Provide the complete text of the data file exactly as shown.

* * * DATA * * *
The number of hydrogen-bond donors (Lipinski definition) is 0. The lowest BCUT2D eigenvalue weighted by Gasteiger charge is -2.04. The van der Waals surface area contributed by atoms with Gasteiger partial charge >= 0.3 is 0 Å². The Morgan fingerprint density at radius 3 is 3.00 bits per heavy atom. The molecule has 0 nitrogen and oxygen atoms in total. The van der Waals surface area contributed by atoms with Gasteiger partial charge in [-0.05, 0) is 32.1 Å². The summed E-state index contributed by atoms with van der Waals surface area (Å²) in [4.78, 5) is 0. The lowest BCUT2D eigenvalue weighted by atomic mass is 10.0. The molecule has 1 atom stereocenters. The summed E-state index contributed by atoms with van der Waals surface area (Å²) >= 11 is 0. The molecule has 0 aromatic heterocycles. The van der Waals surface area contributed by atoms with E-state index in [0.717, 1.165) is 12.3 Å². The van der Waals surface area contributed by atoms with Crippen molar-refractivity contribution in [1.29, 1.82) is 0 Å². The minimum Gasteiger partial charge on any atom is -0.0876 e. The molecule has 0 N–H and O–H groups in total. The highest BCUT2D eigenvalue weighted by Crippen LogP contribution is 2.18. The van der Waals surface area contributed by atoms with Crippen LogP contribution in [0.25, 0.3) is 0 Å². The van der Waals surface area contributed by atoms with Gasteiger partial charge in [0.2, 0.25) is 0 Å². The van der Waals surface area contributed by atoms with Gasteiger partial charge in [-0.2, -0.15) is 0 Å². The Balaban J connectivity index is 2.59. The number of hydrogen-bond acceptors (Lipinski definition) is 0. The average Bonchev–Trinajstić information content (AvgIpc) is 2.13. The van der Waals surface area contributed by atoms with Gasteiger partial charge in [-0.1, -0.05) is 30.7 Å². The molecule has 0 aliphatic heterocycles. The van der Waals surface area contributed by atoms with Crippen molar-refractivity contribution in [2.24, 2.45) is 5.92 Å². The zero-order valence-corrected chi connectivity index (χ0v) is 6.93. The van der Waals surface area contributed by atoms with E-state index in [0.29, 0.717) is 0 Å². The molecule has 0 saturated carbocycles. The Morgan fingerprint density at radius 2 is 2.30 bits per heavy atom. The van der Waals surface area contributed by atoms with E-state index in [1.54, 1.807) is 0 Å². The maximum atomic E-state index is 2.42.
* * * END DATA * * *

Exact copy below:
The number of hydrogen-bond donors (Lipinski definition) is 0. The lowest BCUT2D eigenvalue weighted by Gasteiger charge is -2.04. The van der Waals surface area contributed by atoms with Gasteiger partial charge >= 0.3 is 0 Å². The Morgan fingerprint density at radius 3 is 3.00 bits per heavy atom. The molecule has 0 nitrogen and oxygen atoms in total. The van der Waals surface area contributed by atoms with Gasteiger partial charge in [-0.05, 0) is 32.1 Å². The summed E-state index contributed by atoms with van der Waals surface area (Å²) in [4.78, 5) is 0. The lowest BCUT2D eigenvalue weighted by atomic mass is 10.0. The molecule has 1 atom stereocenters. The summed E-state index contributed by atoms with van der Waals surface area (Å²) >= 11 is 0. The molecule has 0 aromatic heterocycles. The van der Waals surface area contributed by atoms with E-state index in [0.717, 1.165) is 12.3 Å². The van der Waals surface area contributed by atoms with Crippen molar-refractivity contribution in [1.29, 1.82) is 0 Å². The minimum Gasteiger partial charge on any atom is -0.0876 e. The molecule has 0 N–H and O–H groups in total. The highest BCUT2D eigenvalue weighted by Crippen LogP contribution is 2.18. The van der Waals surface area contributed by atoms with Crippen LogP contribution in [0.25, 0.3) is 0 Å². The van der Waals surface area contributed by atoms with Gasteiger partial charge in [0.2, 0.25) is 0 Å². The van der Waals surface area contributed by atoms with Gasteiger partial charge in [-0.2, -0.15) is 0 Å². The Balaban J connectivity index is 2.59. The number of hydrogen-bond acceptors (Lipinski definition) is 0. The average Bonchev–Trinajstić information content (AvgIpc) is 2.13. The van der Waals surface area contributed by atoms with Gasteiger partial charge in [-0.1, -0.05) is 30.7 Å². The molecule has 0 aliphatic heterocycles. The van der Waals surface area contributed by atoms with Crippen molar-refractivity contribution in [2.24, 2.45) is 5.92 Å². The zero-order valence-corrected chi connectivity index (χ0v) is 6.93. The van der Waals surface area contributed by atoms with E-state index in [0.29, 0.717) is 0 Å². The molecule has 0 saturated carbocycles. The Morgan fingerprint density at radius 2 is 2.30 bits per heavy atom. The van der Waals surface area contributed by atoms with E-state index in [1.54, 1.807) is 0 Å². The maximum atomic E-state index is 2.42.